Tom van der Gucht is procrastinating already.
“I was wondering if the best way of getting cricket into the Olympics would be to do away with the team aspect and instead tasks that show off cricketing skills to their highest human degree like in the decathlon.
1. Spin bowling – bowling the ball to a set marker and seeing who can spin it the furthest and still hit the stumps.
2. Swing – as above but measuring degrees of swing / drift depending on bowling styles.
3. Speed bowling – who can bowl the fastest delivery.
4. Accuracy – draw a target on the stumps. Like archery, but bowling.
5. Fielding high ball catches in the outfield – like clay pigeon shooting with a machine hurling balls into the outfield and the player having to catch a variety of opportunities like high balls, boundary catches, running low dives.
6. wicket keeping and slip fielding – crank Merlin up and have an impartial official nicking the ball in different ways for the player to catch behind the stumps.
7. Distance hitting – Merlin firing down a variety of different bowling types and the batsman has to hit them as far as possible.
8. Position hitting – set up a variety of targets around the pitch. Merlin bowls a variety of balls and the batsmen have to Position the ball in the scoring zones to get accumulative points.
9. Coin toss – a game of chance really, but I’m running out of ideas to make it up to 10 events.
10. Wet play time-wasting – A style activity where players are marked based on how entertaining their methods for filling rain intervals are… dancing, telling jokes, singing, card tricks.
Maybe an 8 part event would be better than a decathlon, but the ECB are all about base 10.”
For what it’s worth, the BBC weather report for 11am in Nottingham with its cute little pictograms has simultaneous cloud, rain, sunshine, and lightning.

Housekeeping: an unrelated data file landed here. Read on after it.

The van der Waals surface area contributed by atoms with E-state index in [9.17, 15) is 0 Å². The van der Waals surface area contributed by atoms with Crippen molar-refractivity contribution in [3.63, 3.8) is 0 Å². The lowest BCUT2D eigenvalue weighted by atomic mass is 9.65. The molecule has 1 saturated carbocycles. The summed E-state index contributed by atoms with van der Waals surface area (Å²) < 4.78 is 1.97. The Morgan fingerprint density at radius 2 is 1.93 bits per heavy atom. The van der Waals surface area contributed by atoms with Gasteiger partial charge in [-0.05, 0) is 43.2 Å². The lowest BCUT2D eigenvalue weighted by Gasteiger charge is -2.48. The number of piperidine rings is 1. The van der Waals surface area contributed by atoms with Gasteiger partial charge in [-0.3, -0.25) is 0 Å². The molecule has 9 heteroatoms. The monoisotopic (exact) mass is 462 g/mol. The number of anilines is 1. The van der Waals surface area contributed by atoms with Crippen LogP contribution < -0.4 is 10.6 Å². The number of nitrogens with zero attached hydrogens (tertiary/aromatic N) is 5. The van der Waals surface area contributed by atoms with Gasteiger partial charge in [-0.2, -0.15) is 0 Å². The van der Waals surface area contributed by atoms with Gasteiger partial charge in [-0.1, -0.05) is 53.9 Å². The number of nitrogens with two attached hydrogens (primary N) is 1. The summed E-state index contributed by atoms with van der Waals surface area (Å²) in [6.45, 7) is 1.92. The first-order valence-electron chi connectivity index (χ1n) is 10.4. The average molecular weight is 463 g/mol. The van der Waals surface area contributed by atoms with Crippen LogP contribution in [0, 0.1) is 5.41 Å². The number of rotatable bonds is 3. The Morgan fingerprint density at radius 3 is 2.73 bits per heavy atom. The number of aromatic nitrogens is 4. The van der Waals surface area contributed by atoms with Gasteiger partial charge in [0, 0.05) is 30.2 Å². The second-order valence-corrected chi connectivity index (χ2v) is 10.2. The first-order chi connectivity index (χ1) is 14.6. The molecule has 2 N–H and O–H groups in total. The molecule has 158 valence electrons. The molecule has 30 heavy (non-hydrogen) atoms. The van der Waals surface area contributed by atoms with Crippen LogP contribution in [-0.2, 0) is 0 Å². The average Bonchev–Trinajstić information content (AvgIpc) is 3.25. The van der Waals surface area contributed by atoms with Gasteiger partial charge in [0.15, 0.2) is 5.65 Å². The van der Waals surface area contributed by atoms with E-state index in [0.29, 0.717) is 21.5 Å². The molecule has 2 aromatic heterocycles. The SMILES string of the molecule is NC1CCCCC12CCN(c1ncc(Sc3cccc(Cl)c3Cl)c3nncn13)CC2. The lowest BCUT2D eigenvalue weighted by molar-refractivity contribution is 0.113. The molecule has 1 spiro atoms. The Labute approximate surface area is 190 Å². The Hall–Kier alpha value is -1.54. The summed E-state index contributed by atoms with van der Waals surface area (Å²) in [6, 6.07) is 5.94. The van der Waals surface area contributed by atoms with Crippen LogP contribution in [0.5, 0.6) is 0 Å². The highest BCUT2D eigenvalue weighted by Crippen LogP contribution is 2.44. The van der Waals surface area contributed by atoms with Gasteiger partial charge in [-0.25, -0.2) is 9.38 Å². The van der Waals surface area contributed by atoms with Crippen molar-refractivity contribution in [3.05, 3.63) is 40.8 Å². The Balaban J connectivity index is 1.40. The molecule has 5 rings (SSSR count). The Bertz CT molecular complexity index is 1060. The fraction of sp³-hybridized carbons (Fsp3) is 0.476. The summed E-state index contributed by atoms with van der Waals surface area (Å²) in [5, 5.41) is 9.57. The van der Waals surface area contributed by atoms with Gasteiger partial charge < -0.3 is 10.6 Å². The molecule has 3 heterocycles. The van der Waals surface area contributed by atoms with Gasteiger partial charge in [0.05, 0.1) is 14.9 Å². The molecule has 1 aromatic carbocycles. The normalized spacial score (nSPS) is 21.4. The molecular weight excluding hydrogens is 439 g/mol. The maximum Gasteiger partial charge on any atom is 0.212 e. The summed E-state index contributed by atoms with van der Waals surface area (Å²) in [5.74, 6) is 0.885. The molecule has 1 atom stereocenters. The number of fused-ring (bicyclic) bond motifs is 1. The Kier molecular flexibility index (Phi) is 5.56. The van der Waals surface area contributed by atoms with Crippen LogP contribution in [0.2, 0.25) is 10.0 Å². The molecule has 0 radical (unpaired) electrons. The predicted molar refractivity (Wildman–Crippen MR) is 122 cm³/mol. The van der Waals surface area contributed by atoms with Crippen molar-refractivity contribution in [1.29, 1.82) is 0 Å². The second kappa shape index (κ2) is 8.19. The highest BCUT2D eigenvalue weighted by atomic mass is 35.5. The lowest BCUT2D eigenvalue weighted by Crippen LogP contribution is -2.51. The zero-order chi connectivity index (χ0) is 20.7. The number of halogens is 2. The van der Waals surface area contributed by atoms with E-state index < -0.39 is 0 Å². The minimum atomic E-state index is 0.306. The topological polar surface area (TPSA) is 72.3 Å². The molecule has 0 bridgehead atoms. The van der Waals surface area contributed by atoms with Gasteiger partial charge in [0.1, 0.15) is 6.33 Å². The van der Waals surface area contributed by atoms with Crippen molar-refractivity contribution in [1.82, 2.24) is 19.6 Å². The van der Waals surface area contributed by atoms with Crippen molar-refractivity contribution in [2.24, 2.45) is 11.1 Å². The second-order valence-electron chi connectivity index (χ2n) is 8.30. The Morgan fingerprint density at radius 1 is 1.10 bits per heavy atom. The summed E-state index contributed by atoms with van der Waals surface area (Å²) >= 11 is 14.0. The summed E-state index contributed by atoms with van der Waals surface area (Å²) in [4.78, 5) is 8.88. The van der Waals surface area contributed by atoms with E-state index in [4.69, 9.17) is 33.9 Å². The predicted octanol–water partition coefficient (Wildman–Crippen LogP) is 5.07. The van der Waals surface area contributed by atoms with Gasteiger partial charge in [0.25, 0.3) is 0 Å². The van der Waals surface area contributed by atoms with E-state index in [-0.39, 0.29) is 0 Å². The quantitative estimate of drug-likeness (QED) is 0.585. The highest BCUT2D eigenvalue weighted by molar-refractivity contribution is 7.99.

The precipitation chance drops below 50% by 3pm, by which time the ground will probably be deemed too wet to play. Onward, optimists! The glass is indeed half full. Of rainwater.
at 5.11am EDT
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Test cricket. You curious beast. We had a full day’s play on day one, with the extra half hour, and still only managed 81 overs. We had ongoing interruptions yesterday and managed a tick under 34 overs. Now we’ll try to resume on the third day with more rain forecast through the day, but not all at once. Hope springs.
We may be treated to the sight of Jimmy Anderson attempting to finish an over that will have spanned at least two days and four sessions of play, given that yesterday he bowled four deliveries across three segments either side of rain delays.
And we may be treated to some special counterattacking from the irrepressible Rishabh Pant, resuming with India’s opener KL Rahul. The only other time these two batted together in Tests, they bashed 204 runs in 45 overs at The Oval while threatening to chase down 464 in the fourth innings of the closing match of India’s last visit to England. It was Rishabh’s third Test match, and remains the highest partnership of his career.
With the kind of conditions that we have here, he’s much more likely to edge a swinging ball to the cordon for 13, but Rishabh has made a habit of doing things that he shouldn’t be able to do.
As for Anderson, he struck his best on day two by knocking off Cheteshwar Pujara and Virat Kohli in consecutive balls. England’s first-innings 183 could yet be competitive, when India resume on 125-4.
Source by www.theguardian.com